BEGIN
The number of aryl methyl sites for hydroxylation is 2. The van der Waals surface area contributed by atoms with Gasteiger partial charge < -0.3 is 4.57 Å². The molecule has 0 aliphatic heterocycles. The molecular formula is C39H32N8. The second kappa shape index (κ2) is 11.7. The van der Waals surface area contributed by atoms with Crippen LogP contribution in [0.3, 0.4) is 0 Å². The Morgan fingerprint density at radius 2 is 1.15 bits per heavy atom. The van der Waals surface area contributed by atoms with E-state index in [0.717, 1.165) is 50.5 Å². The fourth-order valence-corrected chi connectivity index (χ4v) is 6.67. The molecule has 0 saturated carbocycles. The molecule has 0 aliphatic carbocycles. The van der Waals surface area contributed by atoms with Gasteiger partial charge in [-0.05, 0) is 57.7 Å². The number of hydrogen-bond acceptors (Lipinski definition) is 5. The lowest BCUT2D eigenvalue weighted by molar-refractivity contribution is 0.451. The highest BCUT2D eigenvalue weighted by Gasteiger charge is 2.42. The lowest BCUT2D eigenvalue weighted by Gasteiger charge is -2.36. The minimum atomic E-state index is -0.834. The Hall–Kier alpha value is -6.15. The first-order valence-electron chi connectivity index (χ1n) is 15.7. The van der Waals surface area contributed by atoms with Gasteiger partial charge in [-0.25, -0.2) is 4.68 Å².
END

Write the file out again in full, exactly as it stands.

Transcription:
The number of aryl methyl sites for hydroxylation is 2. The van der Waals surface area contributed by atoms with Gasteiger partial charge < -0.3 is 4.57 Å². The molecule has 0 aliphatic heterocycles. The molecular formula is C39H32N8. The second kappa shape index (κ2) is 11.7. The van der Waals surface area contributed by atoms with Crippen LogP contribution in [0.3, 0.4) is 0 Å². The Morgan fingerprint density at radius 2 is 1.15 bits per heavy atom. The van der Waals surface area contributed by atoms with E-state index in [0.717, 1.165) is 50.5 Å². The fourth-order valence-corrected chi connectivity index (χ4v) is 6.67. The molecule has 0 saturated carbocycles. The molecule has 0 aliphatic carbocycles. The van der Waals surface area contributed by atoms with Gasteiger partial charge in [-0.05, 0) is 57.7 Å². The number of hydrogen-bond acceptors (Lipinski definition) is 5. The lowest BCUT2D eigenvalue weighted by molar-refractivity contribution is 0.451. The highest BCUT2D eigenvalue weighted by Gasteiger charge is 2.42. The lowest BCUT2D eigenvalue weighted by Gasteiger charge is -2.36. The minimum atomic E-state index is -0.834. The Hall–Kier alpha value is -6.15. The first-order valence-electron chi connectivity index (χ1n) is 15.7. The van der Waals surface area contributed by atoms with Gasteiger partial charge in [-0.25, -0.2) is 4.68 Å².